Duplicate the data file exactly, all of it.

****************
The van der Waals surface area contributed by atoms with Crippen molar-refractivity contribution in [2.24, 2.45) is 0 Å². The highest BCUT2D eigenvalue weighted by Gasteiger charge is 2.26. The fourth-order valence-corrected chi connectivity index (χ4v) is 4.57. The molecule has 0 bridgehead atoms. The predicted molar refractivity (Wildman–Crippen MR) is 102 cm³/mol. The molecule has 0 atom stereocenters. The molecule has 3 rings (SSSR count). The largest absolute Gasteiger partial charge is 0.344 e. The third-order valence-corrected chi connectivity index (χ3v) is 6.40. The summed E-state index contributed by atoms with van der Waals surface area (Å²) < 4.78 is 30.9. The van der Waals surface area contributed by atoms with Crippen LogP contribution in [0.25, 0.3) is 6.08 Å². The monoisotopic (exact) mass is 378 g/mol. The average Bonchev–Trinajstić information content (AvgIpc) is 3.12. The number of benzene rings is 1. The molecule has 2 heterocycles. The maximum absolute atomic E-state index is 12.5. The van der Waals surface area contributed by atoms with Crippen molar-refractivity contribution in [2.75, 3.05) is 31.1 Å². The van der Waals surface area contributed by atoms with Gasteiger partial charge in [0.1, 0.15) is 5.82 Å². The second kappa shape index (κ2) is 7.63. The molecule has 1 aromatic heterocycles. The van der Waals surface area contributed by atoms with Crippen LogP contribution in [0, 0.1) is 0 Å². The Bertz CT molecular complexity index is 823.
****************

The van der Waals surface area contributed by atoms with Crippen molar-refractivity contribution in [2.24, 2.45) is 0 Å². The highest BCUT2D eigenvalue weighted by Gasteiger charge is 2.26. The fourth-order valence-corrected chi connectivity index (χ4v) is 4.57. The molecule has 0 bridgehead atoms. The predicted molar refractivity (Wildman–Crippen MR) is 102 cm³/mol. The molecule has 0 atom stereocenters. The molecule has 3 rings (SSSR count). The largest absolute Gasteiger partial charge is 0.344 e. The third-order valence-corrected chi connectivity index (χ3v) is 6.40. The summed E-state index contributed by atoms with van der Waals surface area (Å²) < 4.78 is 30.9. The van der Waals surface area contributed by atoms with Crippen LogP contribution in [0.25, 0.3) is 6.08 Å². The monoisotopic (exact) mass is 378 g/mol. The average Bonchev–Trinajstić information content (AvgIpc) is 3.12. The number of benzene rings is 1. The molecule has 2 heterocycles. The maximum absolute atomic E-state index is 12.5. The van der Waals surface area contributed by atoms with Crippen molar-refractivity contribution in [2.75, 3.05) is 31.1 Å². The van der Waals surface area contributed by atoms with Gasteiger partial charge in [0.1, 0.15) is 5.82 Å². The second kappa shape index (κ2) is 7.63. The molecule has 1 aromatic heterocycles. The van der Waals surface area contributed by atoms with Crippen LogP contribution in [0, 0.1) is 0 Å². The Bertz CT molecular complexity index is 823.